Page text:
And now for the review:

Godzilla x Mechagodzilla isn't a bad film, but neither was I particularly impressed by it. They spent so much time re-establishing the known universe and setting up how and why Kiryu was created, which just made things a bit boring in my opinion. When Godzilla and Kiryu meet for the first time, Godzilla basically just stands there motionless while Kiryu pelts him with missles and maser rays, and once Kiryu goes on a rampage, Godzilla just turns around and goes back into the ocean -- it's painfully obvious that the whole encounter was nothing more than a poorly thought out plot device to allow Kiryu to go on a rampage.

One major gripe I have with the plot has to do with the fact that the only weapon that really has a chance to be effective against Godzilla is the Absolute Zero Cannon, but for some unknown reason they decide to mount this weapon onto Kiryu's chest. None of Kiryu's other weapons have any effect on Godzilla whatsoever, and every time Kiryu is about to fire the weapon at Godzilla something goes wrong. Why build a horrendously complex and potentially dangerous mechanical godzilla clone simply to fire a weapon instead of simply firing it from a traditional mobile weapon's platform?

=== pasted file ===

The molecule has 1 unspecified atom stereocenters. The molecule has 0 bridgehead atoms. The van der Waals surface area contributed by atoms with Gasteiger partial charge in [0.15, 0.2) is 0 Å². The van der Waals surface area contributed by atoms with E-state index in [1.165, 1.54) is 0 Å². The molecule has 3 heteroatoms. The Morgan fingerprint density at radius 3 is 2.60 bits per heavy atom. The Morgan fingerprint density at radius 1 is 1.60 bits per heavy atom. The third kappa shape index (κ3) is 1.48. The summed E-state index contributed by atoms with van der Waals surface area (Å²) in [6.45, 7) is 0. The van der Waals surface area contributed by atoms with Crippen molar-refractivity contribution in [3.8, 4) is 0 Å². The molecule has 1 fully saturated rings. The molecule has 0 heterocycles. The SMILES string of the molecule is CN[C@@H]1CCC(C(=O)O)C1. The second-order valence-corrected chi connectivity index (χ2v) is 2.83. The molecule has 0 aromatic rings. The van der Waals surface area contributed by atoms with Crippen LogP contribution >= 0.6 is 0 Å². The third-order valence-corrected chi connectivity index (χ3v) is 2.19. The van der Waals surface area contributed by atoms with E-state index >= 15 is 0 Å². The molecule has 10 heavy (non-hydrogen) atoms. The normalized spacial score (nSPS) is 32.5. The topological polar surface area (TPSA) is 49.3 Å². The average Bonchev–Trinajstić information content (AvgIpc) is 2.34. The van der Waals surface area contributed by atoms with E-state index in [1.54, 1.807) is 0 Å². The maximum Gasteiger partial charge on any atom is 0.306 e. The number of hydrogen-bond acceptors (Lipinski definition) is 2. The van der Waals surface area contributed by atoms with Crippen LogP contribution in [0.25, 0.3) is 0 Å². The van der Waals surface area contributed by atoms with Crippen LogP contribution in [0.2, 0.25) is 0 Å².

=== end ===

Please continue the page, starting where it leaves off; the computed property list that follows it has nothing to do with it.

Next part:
The special effects were generally good, although once again there are a number of scenes that are obviously CGI, and Toho seems completely unable lately to make realistic-looking miniature street scenes. They love to show Godzilla's foot stomping down and sending cars flying, but it just doesn't look that good, to be honest.

In general, and this is the real reason I didn't like this film as much as some other recent efforts, the movie just seemed devoid of the heart and soul that made so many other Godzilla enjoyable to me. Godzilla's appearance was, as I mentioned earlier, treated largely as a plot device. The "real" story had to do with the efforts of the plucky characters to get their new supermachine working -- Godzilla was just an afterthought. Or so it felt to me. The movie certainly had some good scenes and spiffy action moments, but it just wasn't worth reinventing Godzilla from scratch once again. The Big G deserves better than to be treated as a plot device.